If you have vertigo or problems with dizziness, a physiotherapist can also manipulate your body to help relieve these problems. A main line of treatment for vertigo, canalith repositioning procedures like the Semont and Epley maneuvers can be performed to free up debris in your ear that’s causing vertigo.8
The Semont maneuver involves flipping you from one side to the other rapidly with a view to moving any debris from the sensitive section of the ear canal to somewhere less sensitive. The Epley maneuver is also done to move crystal debris called canaliths to other parts of the ear so they can move freely.
4. Take Medications That Ease Vestibular Symptoms
Vestibular suppressants are medications designed specifically to treat motion sickness and/or eye movements caused by vestibular imbalance. They are antihistamines, anticholinergics, or benzodiazepines.9 Depending on what kind of balance disorder you have, certain medication may also be prescribed to alleviate symptoms as follows:10
- Vestibular neuritis: Vestibular suppressants and corticosteroids
- Labyrinthitis: Medication to treat bacterial/viral infection, vestibular suppressants, and steroids
- Meniere’s disease: Vestibular suppressants if you have acute attacks or ototoxic antibiotics
- Perilymph fistula: Decongestants and allergy medication to clear clogged Eustachian tubes and minor tranquilizers11
5. Try Listening Therapy And Devices To Restore Hearing
Some individuals with balance disorders may also be struggling with hearing loss. If the loss of hearing is bad, it also affects balance. Which is why it is important to get the necessary therapy or have an implant to fix the problem. Here are the commonly offered alternatives12:
- Hearing aid
- Cochlear implant which is surgically implanted
- Listening therapy that uses sounds and music to help you adapt your balance and hearing – must be done with an audiologist
- Auditory trainer, a specialized device that can filter out background noises so you can focus on the important sounds
6. Adapt Diet To Maintain Fluid And Blood Stability
If you have Meniere’s disease or secondary endolymphatic hydrops, it is important to keep the inner-ear fluid stable. Regulating your water and food intake can help this along. Here are some tips you can follow13:
- Have a meal plan so you eat at regular intervals, about the same amount each time, and don’t skip meals.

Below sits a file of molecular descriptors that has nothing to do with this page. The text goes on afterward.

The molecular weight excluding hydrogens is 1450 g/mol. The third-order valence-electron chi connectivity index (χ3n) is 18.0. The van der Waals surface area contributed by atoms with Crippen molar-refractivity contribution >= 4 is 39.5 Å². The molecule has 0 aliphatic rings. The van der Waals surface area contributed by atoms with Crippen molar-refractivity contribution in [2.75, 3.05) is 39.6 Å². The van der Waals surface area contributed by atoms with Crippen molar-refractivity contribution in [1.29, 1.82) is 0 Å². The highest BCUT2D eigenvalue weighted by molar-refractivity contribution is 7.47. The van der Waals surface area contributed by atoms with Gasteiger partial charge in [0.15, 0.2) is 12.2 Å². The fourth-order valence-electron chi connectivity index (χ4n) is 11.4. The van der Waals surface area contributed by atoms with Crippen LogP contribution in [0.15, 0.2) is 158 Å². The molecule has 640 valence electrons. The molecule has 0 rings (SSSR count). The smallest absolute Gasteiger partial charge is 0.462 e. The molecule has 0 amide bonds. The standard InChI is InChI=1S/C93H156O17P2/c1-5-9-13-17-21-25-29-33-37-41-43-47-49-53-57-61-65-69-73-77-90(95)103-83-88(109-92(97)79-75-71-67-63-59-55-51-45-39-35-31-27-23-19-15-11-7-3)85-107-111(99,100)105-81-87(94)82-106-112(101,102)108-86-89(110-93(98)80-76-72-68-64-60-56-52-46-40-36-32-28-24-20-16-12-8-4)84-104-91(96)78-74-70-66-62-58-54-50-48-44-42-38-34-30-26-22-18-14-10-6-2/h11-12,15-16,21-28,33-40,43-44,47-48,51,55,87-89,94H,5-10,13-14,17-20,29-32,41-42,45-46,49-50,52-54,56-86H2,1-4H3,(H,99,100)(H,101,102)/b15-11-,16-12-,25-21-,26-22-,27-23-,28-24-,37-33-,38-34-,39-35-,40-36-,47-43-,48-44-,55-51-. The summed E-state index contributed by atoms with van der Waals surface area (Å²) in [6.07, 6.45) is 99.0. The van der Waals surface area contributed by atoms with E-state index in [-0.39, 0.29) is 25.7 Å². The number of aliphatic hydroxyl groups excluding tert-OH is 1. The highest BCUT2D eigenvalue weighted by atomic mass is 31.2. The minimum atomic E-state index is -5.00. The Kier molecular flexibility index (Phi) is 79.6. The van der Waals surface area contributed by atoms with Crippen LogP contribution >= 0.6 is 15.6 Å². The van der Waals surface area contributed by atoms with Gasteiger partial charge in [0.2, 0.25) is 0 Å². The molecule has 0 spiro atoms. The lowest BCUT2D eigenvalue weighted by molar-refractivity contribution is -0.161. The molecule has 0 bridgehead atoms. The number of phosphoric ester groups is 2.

- Avoid high-sugar and high-salt foods. This is easiest achieved through a food rich in fresh produce.
- Drink fluids through the day. Aim at drinking at least 5 glasses of water spaced evenly through the day.
- Don’t have food or drink with caffeine.
- Avoid alcohol.
- Do not consume tobacco or products containing tobacco.
7. Have Vitamin B And Magnesium Foods To Prevent Migraines
Certain foods can ring down the incidence of migraines. By consuming them, you are less likely to have a bad headache which can bring on spells of dizziness and nausea.
- Have magnesium-rich foods like legumes, beans, pumpkin seeds, walnuts, brazil nuts, almonds, pine nuts, green leafy vegetables, and whole grains.14 Research shows that daily intake of magnesium can help reduce headache frequency among migraine-prone individuals.15
- Get in vitamin B-rich foods like meat, milk, eggs, nuts, and green vegetables to reduce migraine frequency.16 17 Vitamin B3 that is found in organ meat, salmon, tuna, swordfish, brewer’s yeast, sunflower seeds, beets, and peanuts18 has vasodilatory properties and can boost circulation and suppress inflammation that is associated with migraines.19
8. Avoid Foods That Trigger Migraines
If you have migraine-associated dizziness, modification of diet can help avoid triggering a migraine. Watch for foods that set you off and steer clear of them. Common offenders include:20
- Peanut butter
- Citrus fruit
- Fermented and pickled foods
- Hot dogs, bacon, salami and other nitrate-containing foods
- Smoked fish, chicken livers, aged cheese, red wine, figs which have tyramine (amino acid)
- Monosodium glutamate (MSG)
9. Get Enough Water, Salt, And Potassium For Low BP
If you have balance issues and dizziness linked to low blood pressure or orthostatic hypotension, a diet that’s high in both sodium and potassium as well as fluids is important. Aim at consuming 1.25 to 2.5 liters of water daily depending on how active you are. Consume 10 to 20 g of salt to get in 150 to 250 mmol of sodium. Eat potassium-rich foods like bananas and vegetables to keep the electrolyte balance right.21